I was a tiny part of the Jessica Lynch rescue. I had no idea it happened due to “the fog of war.” This is the ground perspective of the rescue from a guy who unknowingly assisted in it.
The Jessica Lynch Rescue Unfolds
Let me set the stage. It was 2003 when the internet was nascent, and MySpace was the rage. I deployed to Jordan in preparation for the Ground Offensive in Iraq. Our mission was to create the first aerial supply line as US troops moved north to Baghdad to “cut the head off the snake” that was the Sunni regime. In layman’s terms, we provided security for US military planes to land and offload the food, water, and ammo for real warriors to push north.
I watched as “shock and awe” began from the comfort of a 5-star hotel in Kuwait. The war was on! This is what I’d trained for. Before we left, we got the news that Jennifer Lopez had died. Fuck. Was the war worth fighting without J-Lo?
We landed at Tallil as the Marines took Al Nasiriyah. I was coughing my lungs out as we landed, sick and miserable but happy to be in relative safety compared to the RECON Marines north of us. I watched explosions as they fought through the city as we offloaded stainless steel coffins to send US military dead back home. It was sobering. My man-cold, though worse than childbirth, took a back seat as reality set in.
A Waiting Game
Tallil had the first Combat Army Surgical Hospital (If you’ve seen the sitcom MASH, this was the modern equivalent- CASH). We wore chemical gear waiting for Saddam to gas us as we secured the runways for US planes to bring material to supply the warriors moving north. We also had the first Enemy Prisoner of War (EPW) compound, where captured Iraqi military was housed in tents surrounded by concertina wire.
My day consisted of telling random US convoys not to drive where the planes were landing. Army convoys would try to drive without headlights on (to avoid detection) on a runway where planes were also landing without lights. This is how the conversations went:
Me: You can’t drive here. There’s a plane landing.
Truck Driver: Good. I’m here to get what’s on the plane.
Me: There is a lot of shit on the plane. What are you getting?
Truck Driver: No idea. Just here to load up. What do you have?
Me: Drive back around and stage by the bombed-out hanger.
Truck Driver: How do we get there? I can’t see the roads.
An intelligence briefing told us a convoy was ambushed in Al Nasiriyah. A National Guard unit took a wrong turn, got ambushed, and they all died except for a blonde girl who was taken, hostage. Saddam ordered her to be drawn and quartered, with parts of her displayed at Baghdad’s North, East, South, and West gates. Savages.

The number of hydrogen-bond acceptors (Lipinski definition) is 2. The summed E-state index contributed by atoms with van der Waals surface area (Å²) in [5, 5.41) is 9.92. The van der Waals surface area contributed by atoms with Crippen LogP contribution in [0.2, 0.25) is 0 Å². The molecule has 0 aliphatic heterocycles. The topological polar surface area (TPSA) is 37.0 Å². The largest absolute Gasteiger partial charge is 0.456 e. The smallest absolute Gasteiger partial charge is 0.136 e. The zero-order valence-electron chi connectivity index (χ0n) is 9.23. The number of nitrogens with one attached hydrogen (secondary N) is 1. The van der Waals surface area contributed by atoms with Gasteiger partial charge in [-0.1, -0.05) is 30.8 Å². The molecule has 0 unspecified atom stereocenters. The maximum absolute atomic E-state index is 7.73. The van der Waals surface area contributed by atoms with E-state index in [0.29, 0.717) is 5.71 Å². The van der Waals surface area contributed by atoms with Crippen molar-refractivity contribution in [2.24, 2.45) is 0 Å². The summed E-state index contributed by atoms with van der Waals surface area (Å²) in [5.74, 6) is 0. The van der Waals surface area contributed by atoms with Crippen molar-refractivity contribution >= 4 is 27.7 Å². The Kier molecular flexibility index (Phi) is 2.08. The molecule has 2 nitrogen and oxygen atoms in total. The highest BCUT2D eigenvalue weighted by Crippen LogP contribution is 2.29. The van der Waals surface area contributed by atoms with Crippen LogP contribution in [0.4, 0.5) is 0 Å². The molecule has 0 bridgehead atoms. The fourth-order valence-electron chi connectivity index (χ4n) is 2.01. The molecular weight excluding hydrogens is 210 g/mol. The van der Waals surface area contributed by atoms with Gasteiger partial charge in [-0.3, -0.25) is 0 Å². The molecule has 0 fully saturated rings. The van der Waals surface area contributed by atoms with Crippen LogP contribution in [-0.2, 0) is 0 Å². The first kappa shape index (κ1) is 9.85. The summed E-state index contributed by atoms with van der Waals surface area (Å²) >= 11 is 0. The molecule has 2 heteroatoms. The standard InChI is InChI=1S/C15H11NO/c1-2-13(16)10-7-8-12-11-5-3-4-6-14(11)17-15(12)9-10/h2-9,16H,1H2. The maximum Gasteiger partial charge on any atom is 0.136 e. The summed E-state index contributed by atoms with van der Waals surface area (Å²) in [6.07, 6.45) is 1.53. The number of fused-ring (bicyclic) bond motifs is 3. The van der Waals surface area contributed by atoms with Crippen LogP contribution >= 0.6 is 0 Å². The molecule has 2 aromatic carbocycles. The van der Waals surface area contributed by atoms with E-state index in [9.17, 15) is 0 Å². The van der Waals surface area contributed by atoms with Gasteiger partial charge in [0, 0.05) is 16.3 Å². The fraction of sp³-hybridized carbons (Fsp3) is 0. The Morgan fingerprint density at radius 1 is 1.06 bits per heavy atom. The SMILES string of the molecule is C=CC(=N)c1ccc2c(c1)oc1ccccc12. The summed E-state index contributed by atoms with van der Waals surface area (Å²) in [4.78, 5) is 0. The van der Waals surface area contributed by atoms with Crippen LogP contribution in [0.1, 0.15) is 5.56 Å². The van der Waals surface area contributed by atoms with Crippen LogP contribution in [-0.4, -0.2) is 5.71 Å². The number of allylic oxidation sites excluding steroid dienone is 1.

A few nights later, a C-17 landed and offloaded helicopters, but the rotors weren’t attached. This was odd because we usually offloaded the planes, but they turned us back to do it themselves. They moved them somewhere out of my tiny world bubble.
Prisoners Of War
A C-130 landed with thirty Enemy Prisoners of War (EPWs) on April 1st, 2003. Each had sandbags over their heads and duct tape wrapped across their eyes outside the bag to keep them from looking around. We separated them, gave them a bottle of water, and watched them for an hour, waiting for an Army Military Police unit to collect them.
I was the low man on the totem pole, so when an Iraqi prisoner started screaming, I was sent to check on him. He said, “toilet,” and I walked him from the group. We hit a stalemate because he couldn’t drop his pants with his wrists zip tied. I helped pull down his pants and noticed he was wearing zebra-striped underwear. Was I on candid camera? I pulled his zebra panties down enough for him to pull them down and watched as he sprayed mud. I handed him toilet paper from a Meals Ready to Eat (MRE). He looked up, we made eye contact, and I realized he had no idea what toilet paper was. Oh well.
I helped pull his zebra panties over his ass as the small helicopters flew north with special operations soldiers. They sent a live stream of the rescue via helmet camera to Washington, DC, as they marched through a hospital until finding her. They flew her to the CASH at Tallil before putting her on a medical flight to Germany with other wounded soldiers and stainless-steel coffins.
It wasn’t until I got home that I learned what had happened. First, J-Lo was indeed alive. Second, an Iraqi doctor at the hospital walked to a Marine checkpoint and told them Jessica Lynch was there. The Iraqi military abandoned the hospital as Marines moved north. The news stated US Green Berets, Air Force Pararescuemen, Army Rangers, the 160th Special Operations Aviation Regiment (SOAR), and Delta Force launched a raid on the hospital. The helicopters we offloaded were small (Little Birds) used by SOAR to fly Delta Operators north. It felt like a rescue mission made for TV.
The heroic men who rescued her – running into the unknown to save the life of a soldier – not knowing what they’d face and assuming heavy combat with intelligence reports there were 500 enemy fighters in the hospital. Those guys are heroes.
I was a tiny part of the Jessica Lynch rescue by keeping random trucks from driving on a runway and helping an EPW in zebra-striped undies take a dump as it happened. I wish I’d known because I was mourning her death along with Jenny from the block. For me, it was another day in Iraq where planes brought in who-knows-what to give to God-know-who with zero ideas of what was happening. This is the fog of war.